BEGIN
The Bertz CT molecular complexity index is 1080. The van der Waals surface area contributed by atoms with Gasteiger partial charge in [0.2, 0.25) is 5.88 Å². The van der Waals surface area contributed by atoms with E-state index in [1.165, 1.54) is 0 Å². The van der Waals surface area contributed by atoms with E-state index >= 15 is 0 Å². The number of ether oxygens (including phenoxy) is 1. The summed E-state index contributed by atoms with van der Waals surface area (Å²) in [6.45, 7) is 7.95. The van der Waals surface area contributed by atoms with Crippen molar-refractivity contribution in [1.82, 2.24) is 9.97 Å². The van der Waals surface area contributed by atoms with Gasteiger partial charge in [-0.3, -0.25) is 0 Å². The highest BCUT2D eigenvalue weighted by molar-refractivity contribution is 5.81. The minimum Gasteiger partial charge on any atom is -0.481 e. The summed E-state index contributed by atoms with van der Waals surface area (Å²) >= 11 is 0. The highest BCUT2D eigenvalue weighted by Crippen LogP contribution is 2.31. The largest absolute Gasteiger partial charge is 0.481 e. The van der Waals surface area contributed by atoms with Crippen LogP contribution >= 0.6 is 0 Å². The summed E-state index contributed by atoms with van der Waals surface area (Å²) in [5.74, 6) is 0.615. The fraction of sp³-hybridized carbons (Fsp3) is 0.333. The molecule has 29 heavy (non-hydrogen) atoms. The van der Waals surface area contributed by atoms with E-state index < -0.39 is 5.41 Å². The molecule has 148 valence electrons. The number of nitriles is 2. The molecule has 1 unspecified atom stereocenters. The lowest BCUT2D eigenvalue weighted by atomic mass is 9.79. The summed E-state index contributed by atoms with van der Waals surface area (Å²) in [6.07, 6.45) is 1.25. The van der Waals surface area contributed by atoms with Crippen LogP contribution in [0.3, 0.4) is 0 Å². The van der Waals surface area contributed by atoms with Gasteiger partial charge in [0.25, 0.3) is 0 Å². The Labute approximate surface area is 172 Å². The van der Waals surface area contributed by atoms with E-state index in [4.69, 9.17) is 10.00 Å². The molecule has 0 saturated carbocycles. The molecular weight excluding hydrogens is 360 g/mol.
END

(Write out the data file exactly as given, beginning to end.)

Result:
The Bertz CT molecular complexity index is 1080. The van der Waals surface area contributed by atoms with Gasteiger partial charge in [0.2, 0.25) is 5.88 Å². The van der Waals surface area contributed by atoms with E-state index in [1.165, 1.54) is 0 Å². The van der Waals surface area contributed by atoms with E-state index >= 15 is 0 Å². The number of ether oxygens (including phenoxy) is 1. The summed E-state index contributed by atoms with van der Waals surface area (Å²) in [6.45, 7) is 7.95. The van der Waals surface area contributed by atoms with Crippen molar-refractivity contribution in [1.82, 2.24) is 9.97 Å². The van der Waals surface area contributed by atoms with Gasteiger partial charge in [-0.3, -0.25) is 0 Å². The highest BCUT2D eigenvalue weighted by molar-refractivity contribution is 5.81. The minimum Gasteiger partial charge on any atom is -0.481 e. The summed E-state index contributed by atoms with van der Waals surface area (Å²) >= 11 is 0. The highest BCUT2D eigenvalue weighted by Crippen LogP contribution is 2.31. The largest absolute Gasteiger partial charge is 0.481 e. The van der Waals surface area contributed by atoms with Crippen LogP contribution >= 0.6 is 0 Å². The summed E-state index contributed by atoms with van der Waals surface area (Å²) in [5.74, 6) is 0.615. The fraction of sp³-hybridized carbons (Fsp3) is 0.333. The molecule has 29 heavy (non-hydrogen) atoms. The van der Waals surface area contributed by atoms with E-state index < -0.39 is 5.41 Å². The molecule has 148 valence electrons. The number of nitriles is 2. The molecule has 1 unspecified atom stereocenters. The lowest BCUT2D eigenvalue weighted by atomic mass is 9.79. The summed E-state index contributed by atoms with van der Waals surface area (Å²) in [6.07, 6.45) is 1.25. The van der Waals surface area contributed by atoms with Crippen LogP contribution in [0.3, 0.4) is 0 Å². The van der Waals surface area contributed by atoms with Gasteiger partial charge in [0.25, 0.3) is 0 Å². The Labute approximate surface area is 172 Å². The van der Waals surface area contributed by atoms with E-state index in [4.69, 9.17) is 10.00 Å². The molecule has 0 saturated carbocycles. The molecular weight excluding hydrogens is 360 g/mol.